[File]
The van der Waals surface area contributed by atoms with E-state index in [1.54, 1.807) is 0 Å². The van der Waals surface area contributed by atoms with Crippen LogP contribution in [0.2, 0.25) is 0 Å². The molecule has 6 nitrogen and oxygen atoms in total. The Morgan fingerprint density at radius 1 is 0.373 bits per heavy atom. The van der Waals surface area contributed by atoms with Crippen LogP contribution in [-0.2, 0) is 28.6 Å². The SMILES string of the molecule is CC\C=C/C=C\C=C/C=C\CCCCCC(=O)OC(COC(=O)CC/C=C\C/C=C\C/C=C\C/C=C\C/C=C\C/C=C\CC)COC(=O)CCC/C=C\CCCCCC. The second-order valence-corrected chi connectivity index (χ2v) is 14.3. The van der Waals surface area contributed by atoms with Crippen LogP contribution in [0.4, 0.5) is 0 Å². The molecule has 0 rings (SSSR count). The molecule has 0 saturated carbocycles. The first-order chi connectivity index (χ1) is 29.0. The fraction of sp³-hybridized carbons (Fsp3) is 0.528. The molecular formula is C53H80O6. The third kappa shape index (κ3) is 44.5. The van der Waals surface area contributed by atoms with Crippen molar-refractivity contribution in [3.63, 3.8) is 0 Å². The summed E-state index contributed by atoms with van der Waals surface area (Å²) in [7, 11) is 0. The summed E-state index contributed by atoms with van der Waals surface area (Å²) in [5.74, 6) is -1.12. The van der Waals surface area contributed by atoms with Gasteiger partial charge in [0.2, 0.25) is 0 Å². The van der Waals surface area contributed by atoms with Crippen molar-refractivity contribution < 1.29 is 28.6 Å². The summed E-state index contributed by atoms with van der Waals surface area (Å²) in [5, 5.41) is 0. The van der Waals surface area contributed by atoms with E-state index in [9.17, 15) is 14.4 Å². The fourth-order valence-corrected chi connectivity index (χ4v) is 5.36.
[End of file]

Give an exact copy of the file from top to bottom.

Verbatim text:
The van der Waals surface area contributed by atoms with E-state index in [1.54, 1.807) is 0 Å². The van der Waals surface area contributed by atoms with Crippen LogP contribution in [0.2, 0.25) is 0 Å². The molecule has 6 nitrogen and oxygen atoms in total. The Morgan fingerprint density at radius 1 is 0.373 bits per heavy atom. The van der Waals surface area contributed by atoms with Crippen LogP contribution in [-0.2, 0) is 28.6 Å². The SMILES string of the molecule is CC\C=C/C=C\C=C/C=C\CCCCCC(=O)OC(COC(=O)CC/C=C\C/C=C\C/C=C\C/C=C\C/C=C\C/C=C\CC)COC(=O)CCC/C=C\CCCCCC. The second-order valence-corrected chi connectivity index (χ2v) is 14.3. The van der Waals surface area contributed by atoms with Crippen LogP contribution in [0.4, 0.5) is 0 Å². The molecule has 0 rings (SSSR count). The molecule has 0 saturated carbocycles. The first-order chi connectivity index (χ1) is 29.0. The fraction of sp³-hybridized carbons (Fsp3) is 0.528. The molecular formula is C53H80O6. The third kappa shape index (κ3) is 44.5. The van der Waals surface area contributed by atoms with Crippen molar-refractivity contribution in [3.63, 3.8) is 0 Å². The summed E-state index contributed by atoms with van der Waals surface area (Å²) in [7, 11) is 0. The summed E-state index contributed by atoms with van der Waals surface area (Å²) in [5.74, 6) is -1.12. The van der Waals surface area contributed by atoms with Gasteiger partial charge in [0.2, 0.25) is 0 Å². The van der Waals surface area contributed by atoms with Crippen molar-refractivity contribution < 1.29 is 28.6 Å². The summed E-state index contributed by atoms with van der Waals surface area (Å²) in [5, 5.41) is 0. The van der Waals surface area contributed by atoms with E-state index in [9.17, 15) is 14.4 Å². The fourth-order valence-corrected chi connectivity index (χ4v) is 5.36.